Abstract: Obesity has been suggested to be related to high intake of fat and low intake of fiber. Here we show the effect of oat β-glucan, a water soluble dietary fiber, in preventing high-fat diet induced obesity in human flora-associated (HFA) mice. HFA mice fed with high-fat diet for 8 weeks, significantly increased body weight, epididymal and subcutaneous adipose tissue weight compared with HFA mice in normal diet group (p<0.01). The high fat diet with 5% oat β-glucan significantly reduced body weight, epididymal and subcutaneous adipose tissue weight compared with high-fat diet fed HFA mice (p<0.01). HFA mice fed a high-fat diet, supplementation with 5% oat β-glucan for 8 weeks also decreased fasting glycemia, area under glucose curve (AUC) and triglyceride (TG) in serum when compared with high-fat diet group (p<0.05). However, no significant differences were observed between normal diet group and normal diet with 5% oat β-glucan diet group in body weight, epididymal and subcutaneous adipose tissue weight, AUC, fasting glycemia and TG. Dietary high-fat diet with 5% oat β-glucan also decreased lipid accumulation in hepatocytes and adipocyte size compared with mice from high-fat diet group. These results provide an important role of dietary oat β-glucan in preventing high-fat diet induced obesity, serum biochemical indicators associated with obesity, fatty liver and adipocyte size.
Alex’s Notes: We all know that I have a love affair with oats, so it shouldn’t come as a surprise that I write about studies related to this amazing cereal grain (for everyone who blanket statements grains as “bad”). Anyways, the current study used human flora-associated (HFA) mice, where germ-free mice are implanted with healthy human donor microbes in order to imitate the human GI tract, to investigate the effect of dietary oat β-glucan in preventing high-fat diet induced obesity, serum biochemical indicators associated with obesity, fatty liver, and adipocyte size.
Forty six-week old HFA mice were randomly divided into 4 groups, each of which received a different diet for 8 weeks with free access to food and water. Two groups were fed a standard chow and two groups were fed a high-fat obesogenic chow. Within type of diet, one group also consumed 5% of their diet as oat β-glucan (prepared from oat bran).
|Ingredients||Control (CT)||CT + Oat β-glucan (OG)||High-fat (HF)||HF+OG|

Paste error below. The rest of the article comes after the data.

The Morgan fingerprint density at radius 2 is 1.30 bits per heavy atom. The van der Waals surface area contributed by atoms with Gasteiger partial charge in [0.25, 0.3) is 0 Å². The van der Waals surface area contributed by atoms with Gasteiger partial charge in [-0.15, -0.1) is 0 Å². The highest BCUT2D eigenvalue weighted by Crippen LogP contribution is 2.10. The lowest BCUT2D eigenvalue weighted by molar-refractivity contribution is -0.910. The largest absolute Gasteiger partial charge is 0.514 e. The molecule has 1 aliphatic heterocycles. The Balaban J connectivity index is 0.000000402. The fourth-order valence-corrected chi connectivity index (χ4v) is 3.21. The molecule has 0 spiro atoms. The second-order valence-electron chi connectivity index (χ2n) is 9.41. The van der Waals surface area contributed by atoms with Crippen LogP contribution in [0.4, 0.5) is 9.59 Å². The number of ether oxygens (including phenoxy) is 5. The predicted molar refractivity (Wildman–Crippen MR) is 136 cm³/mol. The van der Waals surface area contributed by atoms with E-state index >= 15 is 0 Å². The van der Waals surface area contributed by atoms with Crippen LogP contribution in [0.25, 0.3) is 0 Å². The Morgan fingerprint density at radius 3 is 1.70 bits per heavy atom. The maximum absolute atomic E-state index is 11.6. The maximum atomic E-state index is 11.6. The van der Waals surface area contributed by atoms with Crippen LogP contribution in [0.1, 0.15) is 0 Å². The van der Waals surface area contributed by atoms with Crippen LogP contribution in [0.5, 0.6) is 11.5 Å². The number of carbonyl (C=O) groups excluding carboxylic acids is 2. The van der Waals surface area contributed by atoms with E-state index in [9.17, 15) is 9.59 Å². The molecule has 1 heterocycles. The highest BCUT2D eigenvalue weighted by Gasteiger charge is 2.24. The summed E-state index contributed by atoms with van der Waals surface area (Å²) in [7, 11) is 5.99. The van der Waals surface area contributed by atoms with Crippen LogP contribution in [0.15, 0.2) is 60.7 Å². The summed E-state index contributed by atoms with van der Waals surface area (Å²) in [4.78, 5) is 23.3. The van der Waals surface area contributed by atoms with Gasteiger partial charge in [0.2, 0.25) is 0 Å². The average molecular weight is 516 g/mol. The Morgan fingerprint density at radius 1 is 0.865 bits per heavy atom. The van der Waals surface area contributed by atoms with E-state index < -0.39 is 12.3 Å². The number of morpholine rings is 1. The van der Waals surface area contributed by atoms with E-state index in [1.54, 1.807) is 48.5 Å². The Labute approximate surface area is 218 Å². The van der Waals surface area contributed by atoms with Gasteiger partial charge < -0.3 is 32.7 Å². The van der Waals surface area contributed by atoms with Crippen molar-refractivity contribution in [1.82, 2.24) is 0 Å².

|Oat β-glucan (%)||--||5||--||5|
|Yolk Powder (%)||--||--||5||5|
|Basal Feed (%)||95||95||75||75|
Pretty straight forward, right? Basically, the researchers inoculated a bunch of mice with healthy-human-sourced microbes and put them on one of four diets for eight weeks with no other intervention.
Some oat-of-this-world results
As would be expected, the HF mice demonstrated significantly more weight gain at week #4 that persisted throughout the intervention when compared to the standard chow groups. However, in the HF+OG mice, there was no significant difference in weight compared to the standard chow mice, and in fact weight was significantly lower compared to the HF group. These same exact observations were seen for the size of the epididymal and subcutaneous adipose tissue. Additionally, oat β-glucan blocked the high-fat diet induced fatty liver.
The HF mice also had significantly elevated fasting blood glucose concentrations, glycemic peak in response to an oral-glucose tolerance test (OGGT), and total OGGT area under the curve (AUC; indicating that the overall glucose load in the blood was larger). Yet, the simple addition of oat β-glucan to this diet maintained glucose tolerance at levels seen in the standard chow mice. Moreover, the standard chow with oat β-glucan (CT+OG) trended to reduce fasting glucose compared to the standard chow only (CT), but it failed to reach statistical significance.
Finally, for blood lipids, none of the groups had a significant change in LDL-c, but both the HF and HF+OG groups significantly increased their HDL-c. At the same time, the HF mice significantly increased their total cholesterol and serum triglycerides, but the HF+OG did not.
Eat your oats.